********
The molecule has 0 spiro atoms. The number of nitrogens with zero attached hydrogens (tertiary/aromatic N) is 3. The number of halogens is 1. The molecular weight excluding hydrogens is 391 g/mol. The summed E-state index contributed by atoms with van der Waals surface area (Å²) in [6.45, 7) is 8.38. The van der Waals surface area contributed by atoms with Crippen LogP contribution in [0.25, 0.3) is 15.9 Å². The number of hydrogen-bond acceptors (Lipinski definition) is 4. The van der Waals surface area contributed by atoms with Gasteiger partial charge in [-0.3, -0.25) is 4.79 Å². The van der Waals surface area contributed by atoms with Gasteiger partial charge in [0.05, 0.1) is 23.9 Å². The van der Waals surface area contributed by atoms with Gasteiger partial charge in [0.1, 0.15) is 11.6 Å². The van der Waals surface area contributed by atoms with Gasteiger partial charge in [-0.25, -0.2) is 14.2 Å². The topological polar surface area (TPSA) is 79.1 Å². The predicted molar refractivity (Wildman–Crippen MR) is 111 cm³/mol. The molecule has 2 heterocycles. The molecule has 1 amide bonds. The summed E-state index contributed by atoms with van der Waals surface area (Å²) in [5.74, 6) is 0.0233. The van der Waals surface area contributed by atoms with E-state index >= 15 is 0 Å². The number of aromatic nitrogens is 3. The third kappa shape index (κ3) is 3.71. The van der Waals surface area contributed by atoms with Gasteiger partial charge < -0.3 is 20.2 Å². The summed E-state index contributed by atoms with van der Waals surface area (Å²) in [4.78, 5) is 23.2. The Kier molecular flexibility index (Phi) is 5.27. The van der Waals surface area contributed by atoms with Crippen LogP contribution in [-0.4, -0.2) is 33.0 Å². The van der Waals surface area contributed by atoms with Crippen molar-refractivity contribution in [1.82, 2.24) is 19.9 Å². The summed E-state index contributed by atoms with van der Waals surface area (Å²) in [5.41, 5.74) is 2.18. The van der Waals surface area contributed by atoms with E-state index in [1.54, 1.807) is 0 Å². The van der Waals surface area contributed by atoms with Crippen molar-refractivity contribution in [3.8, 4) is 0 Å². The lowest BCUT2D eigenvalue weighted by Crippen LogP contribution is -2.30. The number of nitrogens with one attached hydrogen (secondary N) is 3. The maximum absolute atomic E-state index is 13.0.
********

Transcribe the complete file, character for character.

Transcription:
The molecule has 0 spiro atoms. The number of nitrogens with zero attached hydrogens (tertiary/aromatic N) is 3. The number of halogens is 1. The molecular weight excluding hydrogens is 391 g/mol. The summed E-state index contributed by atoms with van der Waals surface area (Å²) in [6.45, 7) is 8.38. The van der Waals surface area contributed by atoms with Crippen LogP contribution in [0.25, 0.3) is 15.9 Å². The number of hydrogen-bond acceptors (Lipinski definition) is 4. The van der Waals surface area contributed by atoms with Gasteiger partial charge in [-0.3, -0.25) is 4.79 Å². The van der Waals surface area contributed by atoms with Gasteiger partial charge in [0.05, 0.1) is 23.9 Å². The van der Waals surface area contributed by atoms with Gasteiger partial charge in [0.1, 0.15) is 11.6 Å². The van der Waals surface area contributed by atoms with Gasteiger partial charge in [-0.25, -0.2) is 14.2 Å². The topological polar surface area (TPSA) is 79.1 Å². The predicted molar refractivity (Wildman–Crippen MR) is 111 cm³/mol. The molecule has 2 heterocycles. The molecule has 1 amide bonds. The summed E-state index contributed by atoms with van der Waals surface area (Å²) in [5.74, 6) is 0.0233. The van der Waals surface area contributed by atoms with E-state index >= 15 is 0 Å². The number of aromatic nitrogens is 3. The third kappa shape index (κ3) is 3.71. The van der Waals surface area contributed by atoms with Gasteiger partial charge < -0.3 is 20.2 Å². The summed E-state index contributed by atoms with van der Waals surface area (Å²) in [4.78, 5) is 23.2. The Kier molecular flexibility index (Phi) is 5.27. The van der Waals surface area contributed by atoms with Crippen LogP contribution in [-0.4, -0.2) is 33.0 Å². The van der Waals surface area contributed by atoms with Crippen molar-refractivity contribution in [1.82, 2.24) is 19.9 Å². The summed E-state index contributed by atoms with van der Waals surface area (Å²) in [5.41, 5.74) is 2.18. The van der Waals surface area contributed by atoms with E-state index in [1.54, 1.807) is 0 Å². The van der Waals surface area contributed by atoms with Crippen molar-refractivity contribution in [3.8, 4) is 0 Å². The lowest BCUT2D eigenvalue weighted by Crippen LogP contribution is -2.30. The number of nitrogens with one attached hydrogen (secondary N) is 3. The maximum absolute atomic E-state index is 13.0.